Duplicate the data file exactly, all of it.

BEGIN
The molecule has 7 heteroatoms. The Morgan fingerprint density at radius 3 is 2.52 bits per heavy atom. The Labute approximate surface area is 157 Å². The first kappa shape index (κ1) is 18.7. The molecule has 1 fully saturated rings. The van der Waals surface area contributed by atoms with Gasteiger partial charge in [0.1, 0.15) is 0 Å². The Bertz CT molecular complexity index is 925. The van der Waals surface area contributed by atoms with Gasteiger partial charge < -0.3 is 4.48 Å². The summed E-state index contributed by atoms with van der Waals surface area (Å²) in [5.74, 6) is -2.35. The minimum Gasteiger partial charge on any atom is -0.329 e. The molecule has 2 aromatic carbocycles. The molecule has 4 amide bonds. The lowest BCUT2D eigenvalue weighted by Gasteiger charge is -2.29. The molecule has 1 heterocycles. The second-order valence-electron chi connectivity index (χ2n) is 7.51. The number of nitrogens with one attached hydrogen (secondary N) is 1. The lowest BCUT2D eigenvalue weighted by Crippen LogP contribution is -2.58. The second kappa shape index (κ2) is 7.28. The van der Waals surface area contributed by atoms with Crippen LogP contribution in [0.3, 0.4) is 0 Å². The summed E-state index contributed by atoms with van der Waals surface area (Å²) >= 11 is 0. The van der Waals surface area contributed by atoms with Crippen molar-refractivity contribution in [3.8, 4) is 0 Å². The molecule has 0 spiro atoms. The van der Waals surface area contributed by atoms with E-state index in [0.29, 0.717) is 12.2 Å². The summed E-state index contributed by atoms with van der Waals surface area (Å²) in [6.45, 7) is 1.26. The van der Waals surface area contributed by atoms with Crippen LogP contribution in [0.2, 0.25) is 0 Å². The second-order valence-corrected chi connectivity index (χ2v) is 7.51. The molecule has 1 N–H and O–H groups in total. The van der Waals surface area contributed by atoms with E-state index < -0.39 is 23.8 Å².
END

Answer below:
The molecule has 7 heteroatoms. The Morgan fingerprint density at radius 3 is 2.52 bits per heavy atom. The Labute approximate surface area is 157 Å². The first kappa shape index (κ1) is 18.7. The molecule has 1 fully saturated rings. The van der Waals surface area contributed by atoms with Gasteiger partial charge in [0.1, 0.15) is 0 Å². The Bertz CT molecular complexity index is 925. The van der Waals surface area contributed by atoms with Gasteiger partial charge < -0.3 is 4.48 Å². The summed E-state index contributed by atoms with van der Waals surface area (Å²) in [5.74, 6) is -2.35. The minimum Gasteiger partial charge on any atom is -0.329 e. The molecule has 2 aromatic carbocycles. The molecule has 4 amide bonds. The lowest BCUT2D eigenvalue weighted by Gasteiger charge is -2.29. The molecule has 1 heterocycles. The second-order valence-electron chi connectivity index (χ2n) is 7.51. The number of nitrogens with one attached hydrogen (secondary N) is 1. The lowest BCUT2D eigenvalue weighted by Crippen LogP contribution is -2.58. The second kappa shape index (κ2) is 7.28. The van der Waals surface area contributed by atoms with Crippen LogP contribution in [0.3, 0.4) is 0 Å². The summed E-state index contributed by atoms with van der Waals surface area (Å²) >= 11 is 0. The van der Waals surface area contributed by atoms with Crippen molar-refractivity contribution in [3.8, 4) is 0 Å². The molecule has 0 spiro atoms. The van der Waals surface area contributed by atoms with E-state index in [0.29, 0.717) is 12.2 Å². The summed E-state index contributed by atoms with van der Waals surface area (Å²) in [6.45, 7) is 1.26. The van der Waals surface area contributed by atoms with Crippen LogP contribution in [0.2, 0.25) is 0 Å². The second-order valence-corrected chi connectivity index (χ2v) is 7.51. The molecule has 1 N–H and O–H groups in total. The van der Waals surface area contributed by atoms with E-state index < -0.39 is 23.8 Å².